The Sambia of Papua New GuineaThis is a featured page

Introduction

The Sambia are located in Kratke Mountains bounded by the Lamari River, the alluvial Papuan lowlands and the adjacent river valleys of the Eastern Highland Province, Marawaka District. In 1989 the population of Sambia was estimated at 2,700 and the population density averages 1.5 persons per square kilometre though settlements are much higher. The villages (hamlets) range in size from approximately 40-250 persons and all villages distinct. There is much tension between some of the tribes and this leads to war. Sometimes it was even considered suicidal for tribes to pass through the territories of their neighbouring tribal areas. There is, however, much security to be found in one’s own hamlet; each nuclear family lives in a hut, though extended family members may at times sleep there. There are two other types of dwellings- menstrual hut built slightly below the village where menstrual events and women’s ceremonies are held and the other is the men’s club house where all males dwell after initiation [age 7-10] until after marriage [late teens to early 20s]-which reflects the gender dichotomy in the Sambia tribe. Military and secret male ritual activities occur in that clubhouse. The menstrual and men’s houses are taboo to the opposite gender. The Sambia tribe is not an egalitarian society.

“Women belong down below, men on top”
~Weiyu
Jerungdu

For Sambia men, the idea of masculinity is a state of being both chosen and necessary because Sambia belong to that group of warrior culture that stress ideas about strength. Jerungdu is a physical strength, the supreme essence of maleness in both personality and spirit. It provides men with the strength to do battle and to prove or reaffirm the fact of one’s masculine powers.

It is an outstanding problem, according to the Sambia, since it has to be achieved by external means since it is neither natural nor innate in a young boy. The Jerungdu is a bodily essence, a substance akin to life source and it is the semen [kweikoonbooku] that bestows this power. Therefore Jerungdu is thus a substance uniquely male produced and transmitted only by men. . The man believes his life force and existence hinge on possessing abundant Jerungdu.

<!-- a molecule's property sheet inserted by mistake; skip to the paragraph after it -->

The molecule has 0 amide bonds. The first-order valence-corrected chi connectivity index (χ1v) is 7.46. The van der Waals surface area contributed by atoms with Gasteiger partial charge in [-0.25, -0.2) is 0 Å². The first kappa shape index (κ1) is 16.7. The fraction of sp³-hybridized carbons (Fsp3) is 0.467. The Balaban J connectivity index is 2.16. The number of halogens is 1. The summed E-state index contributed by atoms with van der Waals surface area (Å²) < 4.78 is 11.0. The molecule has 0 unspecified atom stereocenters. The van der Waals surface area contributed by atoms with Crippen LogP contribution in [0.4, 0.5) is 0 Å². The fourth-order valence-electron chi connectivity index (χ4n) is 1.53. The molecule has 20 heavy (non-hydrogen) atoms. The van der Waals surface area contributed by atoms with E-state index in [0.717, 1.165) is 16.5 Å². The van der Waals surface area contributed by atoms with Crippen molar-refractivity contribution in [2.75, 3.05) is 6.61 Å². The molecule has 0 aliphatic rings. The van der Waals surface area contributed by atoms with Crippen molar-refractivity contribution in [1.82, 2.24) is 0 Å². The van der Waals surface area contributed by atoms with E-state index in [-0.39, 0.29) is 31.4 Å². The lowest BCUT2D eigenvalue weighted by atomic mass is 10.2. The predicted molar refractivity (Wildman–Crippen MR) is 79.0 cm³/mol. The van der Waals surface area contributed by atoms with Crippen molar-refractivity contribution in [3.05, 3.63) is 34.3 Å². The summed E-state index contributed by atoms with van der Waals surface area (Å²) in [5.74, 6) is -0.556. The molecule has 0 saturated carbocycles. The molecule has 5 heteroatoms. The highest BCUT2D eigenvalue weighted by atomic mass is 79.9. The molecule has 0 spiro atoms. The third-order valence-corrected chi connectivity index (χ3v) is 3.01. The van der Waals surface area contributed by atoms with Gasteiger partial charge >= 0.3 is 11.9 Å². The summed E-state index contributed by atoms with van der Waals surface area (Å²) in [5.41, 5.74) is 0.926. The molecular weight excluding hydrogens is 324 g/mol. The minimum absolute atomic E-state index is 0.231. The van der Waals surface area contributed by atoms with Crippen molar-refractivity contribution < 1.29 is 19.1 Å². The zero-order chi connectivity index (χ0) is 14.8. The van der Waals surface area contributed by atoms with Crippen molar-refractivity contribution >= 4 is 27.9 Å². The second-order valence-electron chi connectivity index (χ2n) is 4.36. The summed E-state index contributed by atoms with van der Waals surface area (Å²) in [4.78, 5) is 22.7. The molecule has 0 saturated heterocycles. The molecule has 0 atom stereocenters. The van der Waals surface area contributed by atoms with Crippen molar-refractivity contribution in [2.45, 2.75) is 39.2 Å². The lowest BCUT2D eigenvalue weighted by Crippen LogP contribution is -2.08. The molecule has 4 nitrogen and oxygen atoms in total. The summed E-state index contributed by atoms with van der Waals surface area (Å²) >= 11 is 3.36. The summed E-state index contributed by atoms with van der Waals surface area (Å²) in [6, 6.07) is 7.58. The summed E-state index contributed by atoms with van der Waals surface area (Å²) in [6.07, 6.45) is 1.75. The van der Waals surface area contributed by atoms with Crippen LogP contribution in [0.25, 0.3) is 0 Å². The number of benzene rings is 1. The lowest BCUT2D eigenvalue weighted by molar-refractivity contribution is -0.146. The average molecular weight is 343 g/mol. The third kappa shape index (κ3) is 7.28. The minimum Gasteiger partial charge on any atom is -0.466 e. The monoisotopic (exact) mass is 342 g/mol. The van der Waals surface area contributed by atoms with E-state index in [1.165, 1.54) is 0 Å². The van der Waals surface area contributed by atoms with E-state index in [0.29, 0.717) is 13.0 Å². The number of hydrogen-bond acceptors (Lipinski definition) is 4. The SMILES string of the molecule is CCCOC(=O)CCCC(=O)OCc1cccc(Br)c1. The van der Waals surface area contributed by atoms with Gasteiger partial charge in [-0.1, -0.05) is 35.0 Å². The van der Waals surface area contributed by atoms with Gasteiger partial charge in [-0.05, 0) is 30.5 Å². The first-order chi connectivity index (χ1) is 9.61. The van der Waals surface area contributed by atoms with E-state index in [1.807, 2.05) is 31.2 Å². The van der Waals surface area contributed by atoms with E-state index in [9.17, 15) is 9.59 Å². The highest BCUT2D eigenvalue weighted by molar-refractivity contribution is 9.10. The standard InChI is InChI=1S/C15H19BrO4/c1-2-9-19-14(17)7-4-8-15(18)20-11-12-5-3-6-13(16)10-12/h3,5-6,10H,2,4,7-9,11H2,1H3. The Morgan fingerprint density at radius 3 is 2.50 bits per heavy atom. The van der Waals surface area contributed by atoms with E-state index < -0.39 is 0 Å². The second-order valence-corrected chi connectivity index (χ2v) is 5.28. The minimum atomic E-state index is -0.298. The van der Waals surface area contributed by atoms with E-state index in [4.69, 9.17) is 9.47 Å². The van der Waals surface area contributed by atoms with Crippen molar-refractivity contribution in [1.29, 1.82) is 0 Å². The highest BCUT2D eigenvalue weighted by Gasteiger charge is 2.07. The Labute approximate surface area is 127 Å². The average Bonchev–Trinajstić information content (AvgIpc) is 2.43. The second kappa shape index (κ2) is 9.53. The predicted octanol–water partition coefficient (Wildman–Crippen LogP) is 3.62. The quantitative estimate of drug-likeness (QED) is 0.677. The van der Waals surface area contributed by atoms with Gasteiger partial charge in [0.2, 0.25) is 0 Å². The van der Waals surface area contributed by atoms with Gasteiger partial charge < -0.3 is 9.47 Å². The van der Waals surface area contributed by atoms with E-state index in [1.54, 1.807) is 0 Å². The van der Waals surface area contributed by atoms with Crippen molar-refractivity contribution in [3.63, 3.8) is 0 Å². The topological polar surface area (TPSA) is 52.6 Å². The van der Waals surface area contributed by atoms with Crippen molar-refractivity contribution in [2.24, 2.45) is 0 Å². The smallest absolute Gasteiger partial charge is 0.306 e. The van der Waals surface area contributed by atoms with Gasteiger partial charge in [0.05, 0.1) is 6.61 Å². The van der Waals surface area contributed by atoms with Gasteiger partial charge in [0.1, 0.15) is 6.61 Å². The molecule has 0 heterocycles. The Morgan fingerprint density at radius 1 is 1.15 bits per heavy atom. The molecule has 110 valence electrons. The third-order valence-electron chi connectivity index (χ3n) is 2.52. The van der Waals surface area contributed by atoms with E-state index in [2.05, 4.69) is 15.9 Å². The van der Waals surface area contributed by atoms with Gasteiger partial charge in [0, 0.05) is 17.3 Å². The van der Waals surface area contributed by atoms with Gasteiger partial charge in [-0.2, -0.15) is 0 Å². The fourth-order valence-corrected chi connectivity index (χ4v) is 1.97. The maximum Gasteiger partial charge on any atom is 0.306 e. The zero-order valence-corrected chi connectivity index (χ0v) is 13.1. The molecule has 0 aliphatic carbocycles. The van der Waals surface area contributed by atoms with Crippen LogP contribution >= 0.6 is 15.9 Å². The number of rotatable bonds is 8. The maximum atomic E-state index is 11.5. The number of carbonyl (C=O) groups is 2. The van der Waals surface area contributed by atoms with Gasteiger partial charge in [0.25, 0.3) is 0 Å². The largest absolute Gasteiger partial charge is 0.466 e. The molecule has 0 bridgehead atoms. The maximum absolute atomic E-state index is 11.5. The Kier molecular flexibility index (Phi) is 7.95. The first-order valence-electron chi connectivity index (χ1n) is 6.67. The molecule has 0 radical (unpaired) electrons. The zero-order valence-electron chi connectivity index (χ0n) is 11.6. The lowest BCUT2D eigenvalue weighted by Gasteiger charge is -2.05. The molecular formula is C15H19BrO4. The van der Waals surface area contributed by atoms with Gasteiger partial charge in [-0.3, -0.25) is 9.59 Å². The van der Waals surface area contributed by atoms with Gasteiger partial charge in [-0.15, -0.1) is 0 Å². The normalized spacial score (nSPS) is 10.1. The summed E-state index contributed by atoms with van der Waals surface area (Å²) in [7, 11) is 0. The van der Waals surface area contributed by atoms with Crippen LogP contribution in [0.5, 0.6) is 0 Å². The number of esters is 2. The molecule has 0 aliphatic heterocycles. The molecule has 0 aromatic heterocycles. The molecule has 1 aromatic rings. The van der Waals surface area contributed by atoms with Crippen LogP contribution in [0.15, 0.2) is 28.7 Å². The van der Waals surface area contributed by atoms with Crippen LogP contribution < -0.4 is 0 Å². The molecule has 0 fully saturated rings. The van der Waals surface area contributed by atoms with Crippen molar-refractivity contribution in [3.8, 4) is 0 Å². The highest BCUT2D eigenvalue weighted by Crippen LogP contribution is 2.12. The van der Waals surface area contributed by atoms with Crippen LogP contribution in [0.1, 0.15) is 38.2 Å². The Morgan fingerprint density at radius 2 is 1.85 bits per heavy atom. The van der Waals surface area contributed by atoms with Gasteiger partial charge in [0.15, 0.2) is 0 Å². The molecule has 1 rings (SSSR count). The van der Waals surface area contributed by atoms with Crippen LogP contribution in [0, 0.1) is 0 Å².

The ideals of Jerungdu embody the essence of masculine state of being and serve as a guide for social behaviour and thus males must constantly strive to seem manly.
The male individual is thus motivated to dominate in warfare and in sexual intercourse. Sambia men rely upon their culture –values, symbols and myths other men accept- to justify their actions for the sake of their Jerungdu.

The male initiation rituals are thus seen as way of means for the young boys to attain Jerungdu from other warriors and this process shall be further explored.

the men of Sambia
Figure 1:
The Male Tribal leaders of the Sambia Tribe
photo credits: http://lrivera0327.tripod.com/

Male initiation rituals of the Sambia tribe


Herdt describes the ceremony of ritualized “homosexuality” as the “penis and the flute” ceremony where bamboo flutes are played as a symbolic representation of the mechanics of the fellatio performed. The belief is held that the ingesting of semen of an older boy allows the younger pre-pubetal boys’s male genitals to grow into the size of the male whom he is fellating. This ritual is also seen as a way of ensuring the younger boy will be able to produce his own sperm in the future as sperms are viewed as sacred life-giving resource in the Sambian community(Jerungdu). Hence, this was seen as the necessary preparation a Sambian man had to take if he wanted to be able to impregnate his future wife.

Boys start to partake in this ritual from as young as 7 to 10 years old when they are separated from their mothers and the female community in order to be fully groomed and shaped into a man as a women was seen as a tainting influence on a boy who is on the road to achieving his “manliness”. When a boy reaches the age of 15, he becomes the “giver of semen” in the act whereby the younger boys perform fellatio on him. The age difference is important as it was deemed improper for boys of the same age to engage in fellatio. Friends were also not allowed to engage in this act together but it was seen as acceptable for enemies to do so. The interpersonal relationship and the dominance the insertor has over the one performing the fellation is seen as a pattern that continues into Sambian marriages where men exercise control over their wives.